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Joel’s Journal - Entry #102 - 2/10/2017
It wasn’t this one, but it was pretty damn close.
As I mentioned yesterday, I was making the drive from Oshawa to Kitchener to visit my family this weekend, and just in time for the drive, a snowstorm blew into the GTA last night.
When I packed up from the office for the day, my duffel bag was already ready and waiting in my trunk and I was hitting the road.
The snow had been coming down pretty consistently since noon and the plows were unable to keep up.
As I eased my car around the turn of the ramp to get onto the 401, the realization that this was going to be a rough go started to sink in. The highway was a disaster zone. Dark parallel lines of pavement were the only things visible through the snow, carved into the slush by the passing tires of the cars in front of me. The pace was slow going. I don’t think I got going above 50 kph until the other side of Toronto. That stretch usually takes me about 45 minutes (30 minutes on a good day) but this time it took me almost two hours. There were jack-knifed tractor trailers, cars in the ditch and others stalled on the shoulders. Two trucks hauled dented and wrecked vehicles and the brake lights beamed strings of redness into the night.
The frustration started to build about halfway through the trip as all I wanted was to get home and drink a cold beer. I hadn’t eaten much dinner either, so I was probably starting to get a little hangry, which didn’t help the situation.
When I finally pulled into the driveway it was over three hours later. On a day without traffic, I could make the drive there and back in that same amount of time.
Nevertheless, I grabbed my bags and practically ran to the front door. I was greeted by Jude’s snout (and bark) and a big hug from my mom.
As is typical, my first stop was the fridge and I shoved my face with some leftovers as I caught up with mom before heading downstairs for some pool and beer with my brother and his friends.
And that was pretty much it, but it was enough to just melt away the stress from the drive like a blast of hot sun on a pile of muddy snow.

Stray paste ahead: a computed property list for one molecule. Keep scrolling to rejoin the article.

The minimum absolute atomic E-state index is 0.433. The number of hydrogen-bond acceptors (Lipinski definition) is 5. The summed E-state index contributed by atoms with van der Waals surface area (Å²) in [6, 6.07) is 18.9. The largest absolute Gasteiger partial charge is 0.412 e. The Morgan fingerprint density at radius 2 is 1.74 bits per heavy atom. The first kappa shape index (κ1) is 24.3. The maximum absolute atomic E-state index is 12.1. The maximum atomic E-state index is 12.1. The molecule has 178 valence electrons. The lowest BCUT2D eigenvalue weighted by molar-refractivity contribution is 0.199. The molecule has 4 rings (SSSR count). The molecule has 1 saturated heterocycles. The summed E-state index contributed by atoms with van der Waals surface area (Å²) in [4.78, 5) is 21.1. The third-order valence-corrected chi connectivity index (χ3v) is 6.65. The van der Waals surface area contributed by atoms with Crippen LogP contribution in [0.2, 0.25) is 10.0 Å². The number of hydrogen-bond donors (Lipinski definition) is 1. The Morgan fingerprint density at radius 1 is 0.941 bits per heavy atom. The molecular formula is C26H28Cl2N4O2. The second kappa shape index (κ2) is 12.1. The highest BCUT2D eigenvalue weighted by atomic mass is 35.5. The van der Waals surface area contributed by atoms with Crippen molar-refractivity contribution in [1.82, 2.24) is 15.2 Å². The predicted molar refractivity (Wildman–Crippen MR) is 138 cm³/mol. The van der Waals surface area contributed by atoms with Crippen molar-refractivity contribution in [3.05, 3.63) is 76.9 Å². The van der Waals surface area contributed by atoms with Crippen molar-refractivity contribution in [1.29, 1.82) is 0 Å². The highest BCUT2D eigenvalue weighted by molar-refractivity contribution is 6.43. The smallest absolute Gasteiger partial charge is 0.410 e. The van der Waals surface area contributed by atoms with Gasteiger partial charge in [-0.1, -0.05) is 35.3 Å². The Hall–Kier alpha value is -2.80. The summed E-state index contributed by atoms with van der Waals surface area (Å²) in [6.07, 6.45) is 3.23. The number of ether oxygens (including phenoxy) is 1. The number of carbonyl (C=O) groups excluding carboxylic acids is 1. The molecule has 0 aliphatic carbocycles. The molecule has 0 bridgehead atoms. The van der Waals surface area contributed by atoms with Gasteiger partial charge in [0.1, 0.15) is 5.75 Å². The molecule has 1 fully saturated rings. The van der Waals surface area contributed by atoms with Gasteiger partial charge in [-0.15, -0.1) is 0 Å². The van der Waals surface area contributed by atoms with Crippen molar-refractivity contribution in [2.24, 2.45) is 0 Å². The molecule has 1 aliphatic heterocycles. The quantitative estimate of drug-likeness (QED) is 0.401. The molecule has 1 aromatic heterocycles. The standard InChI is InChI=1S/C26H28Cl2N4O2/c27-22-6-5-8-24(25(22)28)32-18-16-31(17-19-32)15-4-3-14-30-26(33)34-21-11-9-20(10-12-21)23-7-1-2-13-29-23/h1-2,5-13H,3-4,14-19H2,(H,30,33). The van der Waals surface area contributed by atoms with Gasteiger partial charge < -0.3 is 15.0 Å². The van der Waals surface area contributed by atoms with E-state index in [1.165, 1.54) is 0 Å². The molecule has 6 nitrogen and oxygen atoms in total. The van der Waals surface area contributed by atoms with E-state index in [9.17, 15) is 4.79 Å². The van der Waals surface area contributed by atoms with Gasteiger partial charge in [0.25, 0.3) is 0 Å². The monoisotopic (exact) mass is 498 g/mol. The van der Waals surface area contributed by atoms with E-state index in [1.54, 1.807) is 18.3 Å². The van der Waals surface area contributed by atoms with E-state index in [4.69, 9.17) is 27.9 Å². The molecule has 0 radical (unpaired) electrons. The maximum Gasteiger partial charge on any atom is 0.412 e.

There just a feeling of walking through the front door at home that can’t compare to anything else.
Before I go though, I will tell you the story of my worst drive ever. It was one of the few times behind the wheel that I was actually scared for my life.
It was in 2014 and I was out west in Athabasca. I had been working my reporting job there for a couple months. I had been down to Calgary a couple times since moving out there as it was the only place in the province where I had friends and family.
It was a Friday, and I was looking forward to hitting the road for the four hour drive into the city. For those who don’t know, Athabasca is in the northern part of Alberta, a few hours south of Fort McMurray and about two hours north of Edmonton (four hours north of Calgary).
The drive down is a pretty straight shot of open highway, mostly twinned, all the way through farmer’s fields and a few smaller cities.
It wasn’t snowing when I left, but after about an hour in, I could barely see beyond the hood of my car. The highway speed limit out there is typically 110 kph, and I think I was going about 40, if that.
I gripped the wheel tighter than I ever have, fought against the gusts of wind that threatened to pull my car into the ditch and avoided the snowdrifts that were creeping out onto the road as if they were alive, white globs slowly unfolding over the black pavement.
It was like that for nearly three hours, and by the time I arrived, my heart was beating so fast that I thought I was going to have a heart attack, or a panic attack or something.
But, I survived, and learned a valuable lesson, don’t drive during Alberta snowstorms.
Thanks for reading! And this weekend be sure to keep doing what you love, and doing it well.